Although the effects of prophylaxis in mild to moderate hemophilia are unclear due to the variability in bleeding risk between patients, there is a subpopulation of patients with a more severe phenotype of moderate hemophilia that includes joint bleeds and impairment, and most of these individuals use prophylaxis at some point.

The authors emphasized that hemophilia is generally underrecognized in women, although symptoms and complications of the disease are similar to those observed in male patients. Heavy menstrual bleeding and increased bleeding risk in pregnancy and postnatally confer additional challenges in women with hemophilia.

A recent roundtable discussion that included healthcare professionals and patients revealed a misconception among some providers that women are “just genetic carriers” and do not have an increased bleeding risk. Other findings demonstrated barriers to treatment access for women with hemophilia.2,3


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“I think that most people associate hemophilia in their heads with a male disorder and don’t understand genetics well, hence the bleeding tendencies of carrier women may sometimes go underrecognized,” explained Dr Von Drygalski. “Certainly, carrier women or women with hemophilia are at the same risk of bleeding as hemophilic males at similarly low factor levels.”  

Treatment recommendations for these women are the same as for men with similar factor levels, and it is also advisable for women of reproductive age to “involve Ob/Gyn to control menorrhagia or find the optimal solutions for menstrual bleed control, such as oral contraceptives, intrauterine devices, tranexamic acid, desmopressin, or other hormonal or interventional measure – it’s a combined effort,” she stated.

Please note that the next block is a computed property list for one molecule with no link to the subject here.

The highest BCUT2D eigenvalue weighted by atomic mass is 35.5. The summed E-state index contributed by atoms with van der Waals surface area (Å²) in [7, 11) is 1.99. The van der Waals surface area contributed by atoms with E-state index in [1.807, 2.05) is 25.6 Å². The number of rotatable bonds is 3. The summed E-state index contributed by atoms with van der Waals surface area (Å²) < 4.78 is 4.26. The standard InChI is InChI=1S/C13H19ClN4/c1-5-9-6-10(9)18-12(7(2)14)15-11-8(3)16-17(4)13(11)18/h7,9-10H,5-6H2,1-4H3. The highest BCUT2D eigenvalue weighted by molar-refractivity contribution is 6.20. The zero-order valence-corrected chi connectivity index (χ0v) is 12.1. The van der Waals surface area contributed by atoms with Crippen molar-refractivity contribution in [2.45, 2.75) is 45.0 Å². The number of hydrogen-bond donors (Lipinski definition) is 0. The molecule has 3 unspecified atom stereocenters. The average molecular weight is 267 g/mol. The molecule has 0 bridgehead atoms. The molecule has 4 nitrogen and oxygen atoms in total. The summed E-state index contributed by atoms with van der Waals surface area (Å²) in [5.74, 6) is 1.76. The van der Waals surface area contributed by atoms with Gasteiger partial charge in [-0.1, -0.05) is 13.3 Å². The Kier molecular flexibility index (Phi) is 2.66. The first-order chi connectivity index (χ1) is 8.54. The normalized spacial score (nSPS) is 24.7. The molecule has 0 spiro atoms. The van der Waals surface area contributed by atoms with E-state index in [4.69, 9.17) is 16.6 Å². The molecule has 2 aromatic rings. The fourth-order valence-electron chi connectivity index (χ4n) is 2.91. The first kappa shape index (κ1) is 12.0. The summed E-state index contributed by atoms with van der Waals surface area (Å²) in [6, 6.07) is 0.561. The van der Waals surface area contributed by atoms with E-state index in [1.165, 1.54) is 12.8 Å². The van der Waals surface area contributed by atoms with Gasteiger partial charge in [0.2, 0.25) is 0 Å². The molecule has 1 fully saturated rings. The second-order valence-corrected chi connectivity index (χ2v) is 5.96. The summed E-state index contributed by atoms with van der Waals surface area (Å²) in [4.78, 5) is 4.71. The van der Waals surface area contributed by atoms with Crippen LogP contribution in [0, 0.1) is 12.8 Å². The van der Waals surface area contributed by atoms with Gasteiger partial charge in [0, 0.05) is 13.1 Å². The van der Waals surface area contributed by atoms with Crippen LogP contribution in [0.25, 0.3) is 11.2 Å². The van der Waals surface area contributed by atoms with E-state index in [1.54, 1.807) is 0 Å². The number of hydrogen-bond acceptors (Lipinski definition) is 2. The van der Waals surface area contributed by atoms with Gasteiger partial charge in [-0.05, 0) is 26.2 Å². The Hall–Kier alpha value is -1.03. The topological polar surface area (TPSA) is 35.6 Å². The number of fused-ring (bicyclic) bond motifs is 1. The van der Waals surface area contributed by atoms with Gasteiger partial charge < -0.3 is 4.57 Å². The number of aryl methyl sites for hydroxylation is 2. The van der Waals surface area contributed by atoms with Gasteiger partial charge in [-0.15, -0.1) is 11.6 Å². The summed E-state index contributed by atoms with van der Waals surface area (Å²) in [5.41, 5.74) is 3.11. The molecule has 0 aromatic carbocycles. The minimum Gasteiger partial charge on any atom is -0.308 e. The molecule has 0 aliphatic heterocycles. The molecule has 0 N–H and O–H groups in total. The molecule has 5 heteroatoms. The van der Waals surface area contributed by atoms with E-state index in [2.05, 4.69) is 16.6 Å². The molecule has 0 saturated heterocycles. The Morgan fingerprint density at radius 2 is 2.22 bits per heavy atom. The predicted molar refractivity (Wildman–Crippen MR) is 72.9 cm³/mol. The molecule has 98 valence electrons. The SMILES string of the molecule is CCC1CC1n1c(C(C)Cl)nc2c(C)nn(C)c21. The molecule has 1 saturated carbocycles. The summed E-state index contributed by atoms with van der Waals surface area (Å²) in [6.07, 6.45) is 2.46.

In an analysis of data from the PROBE study, participants with mild to moderate hemophilia demonstrated significantly reduced health-related quality of life as well as more frequent reports of acute and chronic pain compared to those with no bleeding disorder.3 In addition, results from the P-FiQ and B-HERO-S studies showed that many of these patients experience anxiety and depression (51%) and relationship issues associated with the disease (81%-94%), along with difficulty gaining access to hemophilia treatment centers (17%) and factor products (54%).4

Taken together, these findings underscore the importance of learning more about the unique needs of this population and optimizing strategies for clinical management. 

References

  1. Rajpurkar M, Forsyth A, Manco-Johnson M. Current challenges for men and women with mild-to-moderate haemophilia. Haemophilia. 2021;27(Suppl 1):5-7. doi:10.1111/hae.14193
  2. Walsh C, Boggio L, Brown-Jones L, et al. Identified unmet needs and proposed solutions in mild-to-moderate haemophilia: a summary of opinions from a roundtable of haemophilia experts. Haemophilia. 2021;27(Suppl 1):25-32. doi:10.1111/hae.14168
  3. Non-severe haemophilia: is it benign? – insights from the PROBE study. Haemophilia. 2021;27(Suppl 1):17-24. doi:10.1111/hae.14105
  4. Impact of haemophilia on patients with mild-to-moderate disease: results from the P-FiQ and B-HERO-S studies. Haemophilia. 2021;27(Suppl 1):8-16. doi:10.1111/hae.14251